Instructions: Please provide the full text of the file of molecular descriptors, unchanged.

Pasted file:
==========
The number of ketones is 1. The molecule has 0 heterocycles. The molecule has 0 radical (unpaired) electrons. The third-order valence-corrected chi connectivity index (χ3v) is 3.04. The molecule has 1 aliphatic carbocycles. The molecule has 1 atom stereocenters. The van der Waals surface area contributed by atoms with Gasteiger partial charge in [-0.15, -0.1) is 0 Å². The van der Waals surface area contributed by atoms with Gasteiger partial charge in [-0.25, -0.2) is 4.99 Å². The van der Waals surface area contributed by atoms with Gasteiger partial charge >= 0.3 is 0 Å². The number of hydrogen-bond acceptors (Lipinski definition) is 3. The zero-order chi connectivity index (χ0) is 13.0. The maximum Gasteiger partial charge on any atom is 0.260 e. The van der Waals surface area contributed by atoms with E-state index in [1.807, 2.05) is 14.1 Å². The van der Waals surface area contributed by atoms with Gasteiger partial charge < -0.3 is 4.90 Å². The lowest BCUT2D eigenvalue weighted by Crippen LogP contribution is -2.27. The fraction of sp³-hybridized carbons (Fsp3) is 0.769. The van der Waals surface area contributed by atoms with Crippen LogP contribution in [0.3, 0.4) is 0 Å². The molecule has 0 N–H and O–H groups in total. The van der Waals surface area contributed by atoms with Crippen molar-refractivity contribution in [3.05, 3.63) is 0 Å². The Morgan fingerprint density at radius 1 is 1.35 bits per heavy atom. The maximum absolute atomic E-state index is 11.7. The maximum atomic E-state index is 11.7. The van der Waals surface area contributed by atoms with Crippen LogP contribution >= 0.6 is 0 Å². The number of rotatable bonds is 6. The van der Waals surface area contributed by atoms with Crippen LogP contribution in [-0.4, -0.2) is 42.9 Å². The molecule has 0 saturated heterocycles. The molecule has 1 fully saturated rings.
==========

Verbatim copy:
The number of ketones is 1. The molecule has 0 heterocycles. The molecule has 0 radical (unpaired) electrons. The third-order valence-corrected chi connectivity index (χ3v) is 3.04. The molecule has 1 aliphatic carbocycles. The molecule has 1 atom stereocenters. The van der Waals surface area contributed by atoms with Gasteiger partial charge in [-0.15, -0.1) is 0 Å². The van der Waals surface area contributed by atoms with Gasteiger partial charge in [-0.25, -0.2) is 4.99 Å². The van der Waals surface area contributed by atoms with Gasteiger partial charge >= 0.3 is 0 Å². The number of hydrogen-bond acceptors (Lipinski definition) is 3. The zero-order chi connectivity index (χ0) is 13.0. The maximum Gasteiger partial charge on any atom is 0.260 e. The van der Waals surface area contributed by atoms with E-state index in [1.807, 2.05) is 14.1 Å². The van der Waals surface area contributed by atoms with Gasteiger partial charge < -0.3 is 4.90 Å². The lowest BCUT2D eigenvalue weighted by Crippen LogP contribution is -2.27. The fraction of sp³-hybridized carbons (Fsp3) is 0.769. The van der Waals surface area contributed by atoms with Crippen LogP contribution in [0.3, 0.4) is 0 Å². The molecule has 0 N–H and O–H groups in total. The van der Waals surface area contributed by atoms with Crippen molar-refractivity contribution in [3.05, 3.63) is 0 Å². The Morgan fingerprint density at radius 1 is 1.35 bits per heavy atom. The maximum absolute atomic E-state index is 11.7. The maximum atomic E-state index is 11.7. The van der Waals surface area contributed by atoms with Crippen LogP contribution >= 0.6 is 0 Å². The number of rotatable bonds is 6. The van der Waals surface area contributed by atoms with Crippen LogP contribution in [-0.4, -0.2) is 42.9 Å². The molecule has 0 saturated heterocycles. The molecule has 1 fully saturated rings.